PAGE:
The fourth industrial revolution, commonly known as 4IR, is generating a host of new possibilities for manufacturers looking to enhance their production lines. Augmented Reality (AR) is key to this revolution and is now used by major companies like Siemens, Hitachi and Volkswagen to improve production and engineering.
Over the next five years, AR is expected to achieve a 20 percent increase in industry adoption, as companies set up smart factories—equipped with AR solutions—in an attempt to boost productivity and improve revenues. As these solutions become more sophisticated, the factory environment as we know it will radically change.
Here we will look at five ways AR will enhance the smart factories of the future:
No. 1 - AR can be your personal assistant
First, AR will improve the way tasks are managed and distributed among factory staff. By setting up a centralized AR assistant platform that can recognize individual employees as they arrive at work, Smart Factories will be able to inform workers of their daily responsibilities and let them know how their tasks are related to those of the previous worker.
This AR application is essentially an automated secretary, accessible across a variety of devices (including smartphones, tablets and head-mounted displays) which helps to streamline handovers between employees and improve accuracy and productivity in the workplace.
No. 2 - Visualizing data with the Internet of Things
To enhance the benefits of using AR as a personal assistant, factory managers just need to combine this technology with the Internet of Things (IoT).
If employees use AR applications equipped with IoT data visualization, they can access a world of real-time, operational information on temperature, electricity flow and power levels simply by holding a mobile camera over a machine sensor. All the factory owner needs to do is attach IoT sensors to the equipment, and AR will correctly identify and visualize the required information.
Workers can also access information about the equipment they need to use, with all the information augmented on a portable or head-mounted device (HMD). Such technology can greatly increase work efficiency and simplify monitoring procedures, and is especially useful if it is difficult to reach a particular piece of equipment, for example if hidden behind a wall or covered by a multitude of wires.
No. 3 - Voice command
Let’s not forget that the above-mentioned AR applications can be controlled by voice—a huge advantage in industrial settings where factory workers need to have both hands free to carry out their daily tasks.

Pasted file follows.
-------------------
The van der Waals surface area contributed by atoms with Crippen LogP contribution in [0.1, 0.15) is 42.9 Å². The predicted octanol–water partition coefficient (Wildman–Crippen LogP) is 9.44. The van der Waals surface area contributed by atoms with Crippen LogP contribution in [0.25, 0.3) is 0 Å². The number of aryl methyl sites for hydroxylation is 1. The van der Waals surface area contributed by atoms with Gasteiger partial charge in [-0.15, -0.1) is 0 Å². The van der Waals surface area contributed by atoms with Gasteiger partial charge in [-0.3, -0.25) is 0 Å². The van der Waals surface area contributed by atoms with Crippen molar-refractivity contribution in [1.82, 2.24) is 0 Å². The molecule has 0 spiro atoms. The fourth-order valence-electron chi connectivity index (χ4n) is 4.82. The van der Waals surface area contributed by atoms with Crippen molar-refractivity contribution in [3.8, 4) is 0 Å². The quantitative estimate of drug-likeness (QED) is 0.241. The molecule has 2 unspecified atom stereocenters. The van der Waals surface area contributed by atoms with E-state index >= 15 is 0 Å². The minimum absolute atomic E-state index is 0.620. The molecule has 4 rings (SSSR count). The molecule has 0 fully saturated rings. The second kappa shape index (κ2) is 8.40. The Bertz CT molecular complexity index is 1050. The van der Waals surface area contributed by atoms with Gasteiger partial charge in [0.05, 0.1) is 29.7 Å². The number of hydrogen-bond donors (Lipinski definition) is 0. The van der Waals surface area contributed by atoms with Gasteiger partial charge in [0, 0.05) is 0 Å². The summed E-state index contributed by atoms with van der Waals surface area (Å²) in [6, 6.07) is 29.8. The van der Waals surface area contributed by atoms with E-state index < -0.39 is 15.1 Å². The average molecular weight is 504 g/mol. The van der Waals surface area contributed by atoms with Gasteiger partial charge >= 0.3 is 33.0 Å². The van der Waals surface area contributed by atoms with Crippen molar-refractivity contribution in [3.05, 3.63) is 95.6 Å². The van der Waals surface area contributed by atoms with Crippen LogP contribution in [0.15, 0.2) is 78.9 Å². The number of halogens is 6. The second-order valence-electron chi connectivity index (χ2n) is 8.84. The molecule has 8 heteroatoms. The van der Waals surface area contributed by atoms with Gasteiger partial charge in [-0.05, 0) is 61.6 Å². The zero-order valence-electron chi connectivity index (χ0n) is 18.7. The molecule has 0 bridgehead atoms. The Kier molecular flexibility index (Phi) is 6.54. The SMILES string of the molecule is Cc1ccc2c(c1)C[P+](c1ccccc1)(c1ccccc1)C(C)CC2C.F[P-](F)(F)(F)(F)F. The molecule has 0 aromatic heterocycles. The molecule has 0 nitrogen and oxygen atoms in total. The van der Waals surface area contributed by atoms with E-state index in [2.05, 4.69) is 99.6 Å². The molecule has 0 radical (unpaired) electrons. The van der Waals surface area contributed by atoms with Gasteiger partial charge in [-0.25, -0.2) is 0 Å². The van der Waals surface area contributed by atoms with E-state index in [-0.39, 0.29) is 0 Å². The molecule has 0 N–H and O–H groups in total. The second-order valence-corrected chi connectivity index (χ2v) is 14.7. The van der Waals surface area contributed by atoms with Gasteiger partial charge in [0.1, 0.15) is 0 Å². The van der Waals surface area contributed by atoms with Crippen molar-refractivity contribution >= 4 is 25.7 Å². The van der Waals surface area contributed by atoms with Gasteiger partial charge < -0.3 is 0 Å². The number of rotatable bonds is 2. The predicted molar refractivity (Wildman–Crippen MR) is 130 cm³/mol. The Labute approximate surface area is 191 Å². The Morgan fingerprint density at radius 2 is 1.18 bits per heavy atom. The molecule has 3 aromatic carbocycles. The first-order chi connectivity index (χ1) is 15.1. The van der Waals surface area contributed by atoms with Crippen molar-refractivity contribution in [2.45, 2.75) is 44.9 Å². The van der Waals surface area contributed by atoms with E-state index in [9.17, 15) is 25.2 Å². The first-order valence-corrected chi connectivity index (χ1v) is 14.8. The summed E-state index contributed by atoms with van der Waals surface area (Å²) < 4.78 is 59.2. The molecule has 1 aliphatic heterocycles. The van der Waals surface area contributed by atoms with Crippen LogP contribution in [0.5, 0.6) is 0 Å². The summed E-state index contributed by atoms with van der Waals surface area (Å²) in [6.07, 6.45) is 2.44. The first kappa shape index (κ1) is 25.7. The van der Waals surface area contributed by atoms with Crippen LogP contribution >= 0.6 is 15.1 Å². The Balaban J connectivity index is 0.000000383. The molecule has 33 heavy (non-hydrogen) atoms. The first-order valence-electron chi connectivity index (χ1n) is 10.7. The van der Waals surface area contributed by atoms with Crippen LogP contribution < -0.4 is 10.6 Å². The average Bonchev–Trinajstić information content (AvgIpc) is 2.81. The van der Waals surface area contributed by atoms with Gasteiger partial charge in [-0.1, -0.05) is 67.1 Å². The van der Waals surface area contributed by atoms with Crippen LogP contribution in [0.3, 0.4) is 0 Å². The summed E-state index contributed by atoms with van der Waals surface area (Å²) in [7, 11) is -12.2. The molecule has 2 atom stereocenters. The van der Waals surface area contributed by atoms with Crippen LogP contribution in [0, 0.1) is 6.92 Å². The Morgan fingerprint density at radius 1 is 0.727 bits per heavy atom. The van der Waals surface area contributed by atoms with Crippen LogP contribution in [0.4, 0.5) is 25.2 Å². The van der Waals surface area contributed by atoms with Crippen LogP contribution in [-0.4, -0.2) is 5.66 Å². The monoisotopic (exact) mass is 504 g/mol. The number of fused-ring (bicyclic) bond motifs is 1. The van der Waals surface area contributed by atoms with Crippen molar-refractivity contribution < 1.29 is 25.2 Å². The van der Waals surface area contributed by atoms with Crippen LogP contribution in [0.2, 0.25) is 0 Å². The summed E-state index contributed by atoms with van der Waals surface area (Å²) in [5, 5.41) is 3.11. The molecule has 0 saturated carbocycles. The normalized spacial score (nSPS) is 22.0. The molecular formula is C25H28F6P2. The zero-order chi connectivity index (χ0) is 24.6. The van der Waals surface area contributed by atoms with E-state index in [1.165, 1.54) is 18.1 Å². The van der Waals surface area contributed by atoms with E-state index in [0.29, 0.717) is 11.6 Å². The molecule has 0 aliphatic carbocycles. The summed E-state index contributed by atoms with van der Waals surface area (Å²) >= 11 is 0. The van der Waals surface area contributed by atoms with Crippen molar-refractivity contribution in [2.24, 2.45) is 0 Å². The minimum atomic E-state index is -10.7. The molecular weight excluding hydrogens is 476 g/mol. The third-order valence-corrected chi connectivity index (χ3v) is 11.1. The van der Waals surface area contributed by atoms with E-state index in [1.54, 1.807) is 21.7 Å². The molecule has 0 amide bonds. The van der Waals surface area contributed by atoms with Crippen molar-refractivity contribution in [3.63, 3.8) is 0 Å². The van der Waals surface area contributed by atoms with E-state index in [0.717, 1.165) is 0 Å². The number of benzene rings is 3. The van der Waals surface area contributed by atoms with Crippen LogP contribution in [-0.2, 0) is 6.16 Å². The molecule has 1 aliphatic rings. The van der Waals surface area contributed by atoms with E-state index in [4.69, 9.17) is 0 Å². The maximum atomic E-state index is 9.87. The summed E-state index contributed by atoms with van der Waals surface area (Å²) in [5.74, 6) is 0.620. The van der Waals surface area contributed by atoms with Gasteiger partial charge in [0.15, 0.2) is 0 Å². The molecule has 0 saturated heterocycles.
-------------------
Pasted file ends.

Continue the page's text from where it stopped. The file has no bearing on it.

When wearing voice-controlled HMDs, there is no need for employees to use a mousepad or look through thick paper manuals to find instructions on factory procedures. Instead, AR will improve safety for employees carrying out hazardous procedures and additionally save time by eliminating the need to put down their tools to look up instructions.
If they need support, workers can talk into their device and set up an AR-based video call, connecting them with experts in remote places. The on-site industrial worker can then share their environment via video and receive instant guidance with intuitive AR drawings, text or image sharing superimposed on their HMD.
No. 4 - Navigating the factory floor made easy
Finding a specific machine component in a large factory can be a challenge for even the most seasoned employee. Thankfully, advancements in AR will make it easier for workers to navigate their factory floor. With AR, employees will be able to use their handheld devices or HMDs to view a detailed floor plan with information on equipment location, emergency exits, fire extinguishers and more.
On top of that, AR indoor navigation technology will be able to automatically direct workers from their current position to the specific machine or piece of equipment they need to access. Workers can share their current location with colleagues, which also helps keep the workforce coordinated.
No. 5 - A ‘black box’ for factories
In the future, Smart Factories will be equipped with an industrial ‘black box’—a central computer which automatically records information from worker devices (i.e. smartphones, tablets and smart glasses) and collects vast amounts of valuable data on work procedures, all of which can be stored on the cloud. This computer, if integrated with IoT sensors, will make it possible to provide real-time information on machinery and allow workers to identify problems and make repairs before a minor default turns into an issue which could stop production.
For factory managers, possessing an AR black box will allow them to better evaluate staff performance. If there is a problem, they will who did it and exactly how it happened. Using that information, they can then improve the accuracy of future work procedures. In addition, in the case of an emergency, all relevant data on the incident is collected automatically, allowing workers to come up with an accurate and effective response and avoid a repeat of the same situation.
The Cusp of the AR Revolution
The AR revolution is gaining momentum. According to a Harvard Business School report from 2017, Xerox now resolves 76 percent of technical problems using smart glasses. Boeing managed to cut the amount of time it takes to train new staff by 35 percent thanks to the use of AR 3D drawing, while Coca-Cola increased its bottling line uptime and speed of line changeovers by 45 percent, using AR contents assistance.
The Smart Factory is emerging as one of the big trends in Industry 4.0, and manufactures that don’t catch on will not only be saddled with outdated production lines and less competitive products, but will also miss out of reduced operating costs and healthier bottom lines.
Jaewan Park is CEO of MAXST.